From: NBC News (edited)
Einstein said physics belonged to young people. He was wrong. Today, the average physicist does his Nobel Prize-winning work at age 48.
In the early 20th century, young physicists were part of a revolution in theoretical knowledge. That meant that older knowledge was less relevant.
That's why they referenced mostly recent work in their papers. Now, however, physicists are more likely to cite older studies. That means they benefit from their greater knowledge of earlier work.
Olga Khazan notes, however, that people who excel in abstract fields, like art or physics, tend to be younger than those who win prizes in fields that require more background like medicine.
One reason: theoretical scientists don't have to wait for experiments to be completed. Also, being new to their fields allows them to see the holes in earlier arguments that veterans might not.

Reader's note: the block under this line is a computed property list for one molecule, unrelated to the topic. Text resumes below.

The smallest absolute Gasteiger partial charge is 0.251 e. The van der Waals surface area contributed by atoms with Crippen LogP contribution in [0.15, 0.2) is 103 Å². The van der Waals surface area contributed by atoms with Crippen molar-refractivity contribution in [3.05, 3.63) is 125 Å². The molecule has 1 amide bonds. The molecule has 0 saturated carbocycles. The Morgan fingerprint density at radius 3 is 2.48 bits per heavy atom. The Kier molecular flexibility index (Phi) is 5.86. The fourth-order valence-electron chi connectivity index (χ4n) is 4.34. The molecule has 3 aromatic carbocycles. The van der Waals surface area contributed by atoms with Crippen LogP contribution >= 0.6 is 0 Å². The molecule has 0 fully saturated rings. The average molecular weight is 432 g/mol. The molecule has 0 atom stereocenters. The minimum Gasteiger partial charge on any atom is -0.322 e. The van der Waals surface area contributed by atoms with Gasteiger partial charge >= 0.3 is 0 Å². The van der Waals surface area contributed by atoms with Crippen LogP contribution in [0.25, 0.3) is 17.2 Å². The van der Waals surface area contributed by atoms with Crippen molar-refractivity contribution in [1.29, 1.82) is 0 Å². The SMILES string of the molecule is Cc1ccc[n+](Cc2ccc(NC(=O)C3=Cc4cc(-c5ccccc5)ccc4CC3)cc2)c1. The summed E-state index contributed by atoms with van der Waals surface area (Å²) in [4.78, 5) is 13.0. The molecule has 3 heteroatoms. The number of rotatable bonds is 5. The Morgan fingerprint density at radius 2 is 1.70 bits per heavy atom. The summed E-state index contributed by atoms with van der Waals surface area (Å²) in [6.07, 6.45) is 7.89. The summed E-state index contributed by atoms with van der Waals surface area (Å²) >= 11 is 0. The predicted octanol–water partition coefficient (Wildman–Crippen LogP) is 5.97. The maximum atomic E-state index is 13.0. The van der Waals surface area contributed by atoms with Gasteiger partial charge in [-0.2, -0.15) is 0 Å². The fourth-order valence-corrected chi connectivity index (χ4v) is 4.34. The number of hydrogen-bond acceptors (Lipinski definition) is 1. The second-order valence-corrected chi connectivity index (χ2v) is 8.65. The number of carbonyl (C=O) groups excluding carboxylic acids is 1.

The ability to identify radical departures may be greatest shortly after initial exposure to a paradigm, before it has been fully assimilated. Drake Baer notes that the more you're exposed to other people's ideas, the more you're infected by them.
Khazan's separation of conceptualizers and experimenters is also made by David Galenson in reference to the arts.
The Experimenter has imprecise goals. Cézanne, for instance, revisited the same subjects again and again, waiting for perfection to emerge.
The conceptual artist knows exactly what he wants to communicate. Picasso is an example. He expressed himself fully in one style and then moved on to something else.
Experimenters build their skills over the course of their careers, while conceptual artists express an idea and then drop it altogether. So, naturally the Experimenter tends to be older when he discovers what he wants.
Everything above is modified quotations not original work.